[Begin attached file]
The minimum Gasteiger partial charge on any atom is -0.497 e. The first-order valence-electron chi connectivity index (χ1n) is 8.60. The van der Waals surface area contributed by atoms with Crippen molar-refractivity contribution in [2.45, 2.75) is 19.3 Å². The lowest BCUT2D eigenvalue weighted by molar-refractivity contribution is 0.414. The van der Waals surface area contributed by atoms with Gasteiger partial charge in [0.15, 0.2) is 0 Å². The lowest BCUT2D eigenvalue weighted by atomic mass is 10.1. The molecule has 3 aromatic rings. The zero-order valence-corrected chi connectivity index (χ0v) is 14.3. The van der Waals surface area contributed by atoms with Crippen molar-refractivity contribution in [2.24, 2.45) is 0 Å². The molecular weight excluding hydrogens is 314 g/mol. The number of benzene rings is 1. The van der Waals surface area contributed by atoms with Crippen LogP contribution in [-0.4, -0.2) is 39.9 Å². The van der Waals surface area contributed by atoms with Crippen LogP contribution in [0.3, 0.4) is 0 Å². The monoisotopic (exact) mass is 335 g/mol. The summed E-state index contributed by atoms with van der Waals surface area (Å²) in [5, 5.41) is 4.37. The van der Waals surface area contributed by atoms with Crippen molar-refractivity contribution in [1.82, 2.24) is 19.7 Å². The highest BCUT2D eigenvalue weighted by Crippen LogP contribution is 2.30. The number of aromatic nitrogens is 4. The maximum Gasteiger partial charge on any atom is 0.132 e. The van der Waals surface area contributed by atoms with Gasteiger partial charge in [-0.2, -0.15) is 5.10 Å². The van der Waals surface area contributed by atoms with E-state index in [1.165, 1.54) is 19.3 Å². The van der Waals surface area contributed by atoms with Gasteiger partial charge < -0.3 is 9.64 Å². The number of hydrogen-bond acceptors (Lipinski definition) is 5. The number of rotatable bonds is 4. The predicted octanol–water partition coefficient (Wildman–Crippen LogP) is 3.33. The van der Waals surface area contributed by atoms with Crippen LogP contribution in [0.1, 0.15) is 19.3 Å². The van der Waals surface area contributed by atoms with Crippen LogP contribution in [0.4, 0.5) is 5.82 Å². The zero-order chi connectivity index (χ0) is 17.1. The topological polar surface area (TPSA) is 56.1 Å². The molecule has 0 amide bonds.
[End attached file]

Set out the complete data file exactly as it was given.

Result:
The minimum Gasteiger partial charge on any atom is -0.497 e. The first-order valence-electron chi connectivity index (χ1n) is 8.60. The van der Waals surface area contributed by atoms with Crippen molar-refractivity contribution in [2.45, 2.75) is 19.3 Å². The lowest BCUT2D eigenvalue weighted by molar-refractivity contribution is 0.414. The van der Waals surface area contributed by atoms with Gasteiger partial charge in [0.15, 0.2) is 0 Å². The lowest BCUT2D eigenvalue weighted by atomic mass is 10.1. The molecule has 3 aromatic rings. The zero-order valence-corrected chi connectivity index (χ0v) is 14.3. The van der Waals surface area contributed by atoms with Crippen molar-refractivity contribution in [2.24, 2.45) is 0 Å². The molecular weight excluding hydrogens is 314 g/mol. The number of benzene rings is 1. The van der Waals surface area contributed by atoms with Crippen LogP contribution in [-0.4, -0.2) is 39.9 Å². The van der Waals surface area contributed by atoms with Crippen LogP contribution in [0.3, 0.4) is 0 Å². The monoisotopic (exact) mass is 335 g/mol. The summed E-state index contributed by atoms with van der Waals surface area (Å²) in [5, 5.41) is 4.37. The van der Waals surface area contributed by atoms with Crippen molar-refractivity contribution in [1.82, 2.24) is 19.7 Å². The highest BCUT2D eigenvalue weighted by Crippen LogP contribution is 2.30. The number of aromatic nitrogens is 4. The maximum Gasteiger partial charge on any atom is 0.132 e. The van der Waals surface area contributed by atoms with Gasteiger partial charge in [-0.2, -0.15) is 5.10 Å². The van der Waals surface area contributed by atoms with E-state index in [1.165, 1.54) is 19.3 Å². The van der Waals surface area contributed by atoms with Gasteiger partial charge < -0.3 is 9.64 Å². The number of hydrogen-bond acceptors (Lipinski definition) is 5. The number of rotatable bonds is 4. The predicted octanol–water partition coefficient (Wildman–Crippen LogP) is 3.33. The van der Waals surface area contributed by atoms with Crippen LogP contribution in [0.1, 0.15) is 19.3 Å². The van der Waals surface area contributed by atoms with Crippen LogP contribution in [0.4, 0.5) is 5.82 Å². The zero-order chi connectivity index (χ0) is 17.1. The topological polar surface area (TPSA) is 56.1 Å². The molecule has 0 amide bonds.